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The Participation Culture

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OSS

I am lurking on the OpenMoko mailing lists. This is an educational experience for me. Although I have participated in many heated discussions concerning Free software, I have never watched such a high-profile full-fledged Free software project start from the ground up.

It's fascinating watching different sorts of geeks interact.
For instance, currently there is a debate concerning the necessity of a hardware-specific emulator for the purposes of development. As the hardware itself isn't stabilized, one group assumes a full hardware emulator will be of little use emulating a moving target. Another group argues there is no way to properly develop without a solid emulator.

Both sides are correct, of course. There is utility in early participation, with rough edges and downright dangerous areas. The early adopters help define the shape of the project. But there are other early adopters who wish to spend their time coding applications, not fiddling around with changes in the development environment.

The tone of the debate can be somewhat rude, occasionally. Not all participants are polite at all times. Some people are sometimes sulky, others may become a bit grumpy. Others maintain Real Or Simulated Respect (ROSR) at all times. The various lists sometimes border on ordered chaos, with everyone going in different directions, following the path that interests them most.

The curious thing is, this all works. Somehow, everything fits together.

More Here.

More in Tux Machines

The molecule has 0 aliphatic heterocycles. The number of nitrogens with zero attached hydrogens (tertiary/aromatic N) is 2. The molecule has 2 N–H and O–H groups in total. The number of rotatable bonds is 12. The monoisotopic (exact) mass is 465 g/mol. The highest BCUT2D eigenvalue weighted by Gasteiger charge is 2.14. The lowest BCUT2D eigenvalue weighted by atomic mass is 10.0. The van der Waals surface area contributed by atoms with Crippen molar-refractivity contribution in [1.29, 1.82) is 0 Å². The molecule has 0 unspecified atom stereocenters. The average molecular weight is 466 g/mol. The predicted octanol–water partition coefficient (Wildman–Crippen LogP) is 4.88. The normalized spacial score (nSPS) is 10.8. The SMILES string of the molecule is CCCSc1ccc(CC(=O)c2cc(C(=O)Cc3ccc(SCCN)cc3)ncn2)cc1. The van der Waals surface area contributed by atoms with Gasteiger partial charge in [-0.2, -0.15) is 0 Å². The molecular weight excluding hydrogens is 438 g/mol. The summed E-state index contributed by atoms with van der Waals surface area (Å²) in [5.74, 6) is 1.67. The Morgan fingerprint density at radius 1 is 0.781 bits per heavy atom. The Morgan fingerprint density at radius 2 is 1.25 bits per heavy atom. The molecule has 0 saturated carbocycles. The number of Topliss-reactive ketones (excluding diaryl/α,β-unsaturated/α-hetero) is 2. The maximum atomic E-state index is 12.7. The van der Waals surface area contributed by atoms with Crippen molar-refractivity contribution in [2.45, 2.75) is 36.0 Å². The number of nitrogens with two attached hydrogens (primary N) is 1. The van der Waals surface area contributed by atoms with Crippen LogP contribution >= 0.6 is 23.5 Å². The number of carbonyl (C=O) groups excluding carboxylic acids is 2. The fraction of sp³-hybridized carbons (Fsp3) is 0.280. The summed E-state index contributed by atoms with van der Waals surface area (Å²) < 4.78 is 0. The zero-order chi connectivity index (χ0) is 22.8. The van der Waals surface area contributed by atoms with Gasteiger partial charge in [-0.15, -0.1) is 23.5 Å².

Events: SREcon19 Americas, Scale, FudCon and Snapcraft Summit Montreal

  • SREcon19 Americas Talk Resources
    At SREcon19 Americas, I gave a talk called "Operating within Normal Parameters: Monitoring Kubernetes". Here's some links and resources related to my talk, for your reference.
  • Participating at #Scale17x
    Everytime somebody asks me about Scale I can only think of the same: Scale is the most important community lead conference in North America and it only gets better by the years. This year it celebrated its seventeenth edition and it just struck me: with me being there this year, there have been more Scales I have attended than I have not. This is my nineth conference out of 17. The first time that I attended it was 2011, it was the edition followed by FudCon Tempe 2010 which happened to be my first Fedora conference and it was also the first time I got to meet some contributors that I had previously collaborated with, many of which I still consider my brothers. As for this time, I almost didn’t make it as my visa renewal was resolved on Friday’s noon, one day after the conference started. I recovered it that same day and book a flight in the night. I couldn’t find anything to LAX -as I regularly fly- so I had to fly to Tijuana and from there I borrowed a cart to Pasadena. Long story short: I arrived around 1:30 AM on Saturday.
  • Snapcraft Summit Montreal
    Snapcraft is the universal app store for Linux that reaches millions of users and devices and serves millions of app installs a month. The Snapcraft Summit is a forward-thinking software workshop attended by major software vendors, community contributors and Snapcraft engineers working at every level of the stack.

today's howtos

Draw On Your Screen with this Neat GNOME Shell Extension

Ever wish you could draw on the Linux desktop or write on the screen? Well, there’s a new GNOME Shell extension that lets you do exactly that: draw on the Linux desktop. You may want to point out a bug, highlight a feature, or provide some guidance to someone else by sending them an annotated screenshot. In this short post we’ll show you how to install the add-on and how to use it. Read more

Fedora 31 Preparing To Start Removing Packages Depending Upon Python 2

Python 2 support will formally reach end-of-life on 1 January 2020 and Fedora 31 is preparing for that by working to drop packages (or parts of packages) that depend upon Python 2. Fedora has been pushing for a Python 2 to Python 3 migration for many cycles now -- as most Linux distributions have -- while with Fedora 31 they are planning a "mass Python 2 package removal" if necessary. They are planning to closely track the state of packages depending upon Python 2 to either drop the packages or allow packagers to easily abandon Python 2 parts of programs. Read more